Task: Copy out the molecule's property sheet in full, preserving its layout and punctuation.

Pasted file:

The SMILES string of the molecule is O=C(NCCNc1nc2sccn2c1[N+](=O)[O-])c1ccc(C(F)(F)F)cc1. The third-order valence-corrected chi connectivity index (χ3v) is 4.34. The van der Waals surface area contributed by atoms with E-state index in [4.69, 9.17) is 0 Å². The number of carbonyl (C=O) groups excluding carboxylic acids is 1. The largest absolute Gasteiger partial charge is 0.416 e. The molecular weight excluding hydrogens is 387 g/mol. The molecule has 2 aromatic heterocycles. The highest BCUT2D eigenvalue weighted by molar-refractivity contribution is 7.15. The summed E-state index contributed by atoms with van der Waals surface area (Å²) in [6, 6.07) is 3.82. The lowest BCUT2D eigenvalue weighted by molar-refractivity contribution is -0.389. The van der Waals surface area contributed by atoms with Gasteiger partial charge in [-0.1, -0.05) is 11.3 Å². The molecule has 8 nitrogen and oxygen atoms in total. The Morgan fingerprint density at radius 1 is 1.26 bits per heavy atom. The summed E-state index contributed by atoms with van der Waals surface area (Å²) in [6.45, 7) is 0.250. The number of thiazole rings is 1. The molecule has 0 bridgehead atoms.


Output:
The SMILES string of the molecule is O=C(NCCNc1nc2sccn2c1[N+](=O)[O-])c1ccc(C(F)(F)F)cc1. The third-order valence-corrected chi connectivity index (χ3v) is 4.34. The van der Waals surface area contributed by atoms with E-state index in [4.69, 9.17) is 0 Å². The number of carbonyl (C=O) groups excluding carboxylic acids is 1. The largest absolute Gasteiger partial charge is 0.416 e. The molecular weight excluding hydrogens is 387 g/mol. The molecule has 2 aromatic heterocycles. The highest BCUT2D eigenvalue weighted by molar-refractivity contribution is 7.15. The summed E-state index contributed by atoms with van der Waals surface area (Å²) in [6, 6.07) is 3.82. The lowest BCUT2D eigenvalue weighted by molar-refractivity contribution is -0.389. The van der Waals surface area contributed by atoms with Gasteiger partial charge in [-0.1, -0.05) is 11.3 Å². The molecule has 8 nitrogen and oxygen atoms in total. The Morgan fingerprint density at radius 1 is 1.26 bits per heavy atom. The summed E-state index contributed by atoms with van der Waals surface area (Å²) in [6.45, 7) is 0.250. The number of thiazole rings is 1. The molecule has 0 bridgehead atoms.